Data Privacy

American businesses spend an average of $7.01 million on a single data breach, including the price of notifying potentially affected individuals and ensuing legal costs. As the amount of data collected from and about people explodes, the number of breaches has also grown. Companies affected by data breaches subsequently face significant enforcement by federal and state regulators, as well as litigation by opportunistic plaintiffs' lawyers. Data privacy, as a result, is predicted to become “the new asbestos.” Reforms can help curb unreasonable costs to businesses while still providing relief to those who have truly been harmed. read more...


Information holders no longer just have to worry about whether employees are disposing of data correctly—from domestic hackers to hostile foreign governments, cyberattacks have grown in number and in sophistication. As businesses work to navigate the evolving landscape, they find themselves bombarded by federal and state regulators using outdated laws, to plaintiffs seeking large settlements despite showing no actual injury from a data breach.

It is unclear for businesses what the scope of their liability is and to whom. The U.S. has a patchwork of federal laws intended to protect personal information. At the same time, states have passed their own laws, which impose different (and sometimes contradictory) requirements for data privacy, including when and how victims of data breaches must notify their customers. Regulators have struggled to keep pace with the rising number of incidents and individuals’ concerns, with the result being a piecemeal, hastily-assembled legal regime.

A standard federal law governing breach notification requirements, preempting state laws, would provide much-needed predictability for businesses and protect them from abusive and overlapping enforcement. There is public support for this commonsense solution. Only those who are actually at risk or who have been harmed by a data breach should get notice or be able to sue.

Moreover, vague laws prohibiting unfair and deceptive practices, from Section 5 of the Federal Trade Commission (FTC) Act to similar state laws, are ripe for abuse; the FTC and some state attorneys general have broadly wielded them to go after businesses’ privacy and security practices. To make matters worse, individual and class action plaintiffs, led by the plaintiff’s bar, have jumped on the bandwagon as well.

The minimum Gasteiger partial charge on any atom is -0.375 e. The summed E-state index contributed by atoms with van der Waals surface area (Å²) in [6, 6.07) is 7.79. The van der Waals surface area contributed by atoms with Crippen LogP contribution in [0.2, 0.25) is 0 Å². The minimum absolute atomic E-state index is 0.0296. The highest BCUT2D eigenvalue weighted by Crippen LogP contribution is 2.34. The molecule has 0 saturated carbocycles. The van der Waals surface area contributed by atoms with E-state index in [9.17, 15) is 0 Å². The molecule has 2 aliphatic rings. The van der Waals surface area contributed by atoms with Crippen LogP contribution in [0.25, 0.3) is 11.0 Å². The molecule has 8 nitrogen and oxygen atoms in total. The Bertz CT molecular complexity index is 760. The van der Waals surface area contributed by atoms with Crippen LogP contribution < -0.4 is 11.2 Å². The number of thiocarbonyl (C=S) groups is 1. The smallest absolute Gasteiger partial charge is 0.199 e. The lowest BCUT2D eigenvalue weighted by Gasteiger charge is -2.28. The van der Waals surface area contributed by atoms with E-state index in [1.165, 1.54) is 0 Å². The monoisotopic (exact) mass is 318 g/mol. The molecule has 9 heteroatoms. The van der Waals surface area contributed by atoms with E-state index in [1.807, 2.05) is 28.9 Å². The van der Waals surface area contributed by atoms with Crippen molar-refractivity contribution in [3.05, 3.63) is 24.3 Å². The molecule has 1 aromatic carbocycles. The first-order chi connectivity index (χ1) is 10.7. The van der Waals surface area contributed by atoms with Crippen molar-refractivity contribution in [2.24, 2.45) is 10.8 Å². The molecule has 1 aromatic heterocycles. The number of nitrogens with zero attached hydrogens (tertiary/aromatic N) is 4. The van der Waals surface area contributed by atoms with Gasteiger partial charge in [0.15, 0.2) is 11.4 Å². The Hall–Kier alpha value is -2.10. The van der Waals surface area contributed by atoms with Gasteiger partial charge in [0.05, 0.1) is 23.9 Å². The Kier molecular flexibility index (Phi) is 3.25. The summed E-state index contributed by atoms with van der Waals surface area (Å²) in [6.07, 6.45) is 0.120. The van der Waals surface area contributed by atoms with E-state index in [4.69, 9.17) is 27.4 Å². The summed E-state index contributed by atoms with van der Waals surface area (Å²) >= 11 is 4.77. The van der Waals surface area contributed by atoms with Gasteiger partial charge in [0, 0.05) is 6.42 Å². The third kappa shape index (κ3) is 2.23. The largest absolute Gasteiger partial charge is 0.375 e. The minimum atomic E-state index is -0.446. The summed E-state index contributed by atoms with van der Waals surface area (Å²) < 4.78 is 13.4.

It is important that privacy laws address real harms and place reasonable limits on liability while discouraging meritless suits that simply take advantage of businesses. Holding businesses to impossible standards and allowing excessive and duplicative litigation hurts Americans and the economy.

Research

The ILR Research Review - Spring 2017

May 08, 2017 | This edition of the ILR Research Review offers valuable insights from ILR's recent research on the latest trends in litigation and the tactics and strategies entrepreneurial plaintiffs' firms are using to expand their business models and bring more lawsuits in local, state, federal, and international courts.

Engineered Liability: The Plaintiffs' Bar's Campaign to Expand Data Privacy and Security Litigation

April 19, 2017 | As data breaches are becoming more commonplace, the plaintiffs' bar is engineer a staggering expansion of liability in the areas of privacy and data security. Class action lawyers are pursuing data privacy cases and amassing fortunes even where no one has been harmed. This paper examines the data privacy and security legal landscape, plaintiffs' bar tactics, major cases and settlements, and a suggested framework for reform.

All Results for Data Privacy

In the News Today - May 10, 2017

May 10, 2017 | News and Blog

The American Bar Association called on Congress to pursue national data protection standards for companies that handle consumers' financial data. "It's time to get serious about building a security infrastructure that brings banks, payment networks and retailers together," ABA said. "It's time to pass a strong, consistent national standard for fighting data breaches." Read More »